Fun With Headlines: Is Social Networking Good Or Bad For Friendship?
from the how-about-neither... dept
Headline writers for the press are always trying to generate some attention, but it’s amusing when they present a headline that seems to go entirely against what’s said in the actual article. Professor Nancy Baym, who has been studying the power of online communities, discovered this when her latest research was released. Marketwatch ran a press release about her research declaring: Social networking, not for real friends, which certainly seems attention grabbing, if it were not for the fact that her research doesn’t say that at all. What the research actually notes is that you may have weak relationships focused on a narrow topic, with folks you connect with on various social networks — but it also notes how that’s a good thing. She doesn’t say that social networks aren’t for real friends, even if that’s what the headline reads.
Amusingly, another article covering the exact same bit of research runs with a different headline: Facebook friend collectors ‘are normal’ — (suggesting the opposite of the Marketwatch headline) and quoting Baym:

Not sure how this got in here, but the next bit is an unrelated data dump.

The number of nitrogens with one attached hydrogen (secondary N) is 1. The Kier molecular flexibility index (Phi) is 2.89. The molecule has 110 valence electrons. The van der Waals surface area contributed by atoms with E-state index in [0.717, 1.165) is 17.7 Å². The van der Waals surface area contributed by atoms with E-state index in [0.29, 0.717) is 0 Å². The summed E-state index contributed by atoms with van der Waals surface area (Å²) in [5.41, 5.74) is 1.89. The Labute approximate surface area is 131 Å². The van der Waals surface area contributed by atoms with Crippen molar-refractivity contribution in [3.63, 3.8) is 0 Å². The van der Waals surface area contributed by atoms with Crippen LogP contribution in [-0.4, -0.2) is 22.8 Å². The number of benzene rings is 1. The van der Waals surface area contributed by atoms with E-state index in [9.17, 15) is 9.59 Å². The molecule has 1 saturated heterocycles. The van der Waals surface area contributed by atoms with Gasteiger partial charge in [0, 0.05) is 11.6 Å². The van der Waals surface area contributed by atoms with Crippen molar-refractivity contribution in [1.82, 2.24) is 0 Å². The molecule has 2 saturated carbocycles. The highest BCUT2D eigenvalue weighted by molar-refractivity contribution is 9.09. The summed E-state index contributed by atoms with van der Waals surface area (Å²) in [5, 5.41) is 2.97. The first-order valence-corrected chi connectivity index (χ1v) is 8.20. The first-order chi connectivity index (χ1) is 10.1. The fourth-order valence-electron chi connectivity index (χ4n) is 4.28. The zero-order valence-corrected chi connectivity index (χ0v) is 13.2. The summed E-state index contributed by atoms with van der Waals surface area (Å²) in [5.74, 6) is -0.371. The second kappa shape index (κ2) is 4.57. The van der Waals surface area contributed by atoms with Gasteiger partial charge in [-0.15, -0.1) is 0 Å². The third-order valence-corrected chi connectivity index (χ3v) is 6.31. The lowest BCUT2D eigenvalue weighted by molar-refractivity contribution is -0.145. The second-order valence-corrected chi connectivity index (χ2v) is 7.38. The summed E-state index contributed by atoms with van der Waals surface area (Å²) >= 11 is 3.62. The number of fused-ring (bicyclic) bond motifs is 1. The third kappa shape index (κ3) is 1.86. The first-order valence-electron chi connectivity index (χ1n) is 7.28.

"You can ask somebody, ‘Of your 300 Facebook friends how many are actually friends?’ and people will say, ‘Oh, 30 or 40 or 50.’ But what having a lot of weak-tie relationships is giving you access to are a lot of resources that you wouldn’t otherwise have…. They can really open up access to resources that we wouldn’t have otherwise."
That doesn’t sound like "social networking isn’t for real friends" at all. But, apparently, accuracy doesn’t make for as good a headline sometimes. Then we’ve got USA Today, which seems to totally contradict the Marketwatch headline, by noting: For teens, a friend online is usually a friend offline, too. Apparently, the people at Marketwatch and at USA Today seemed to think they were reading different studies.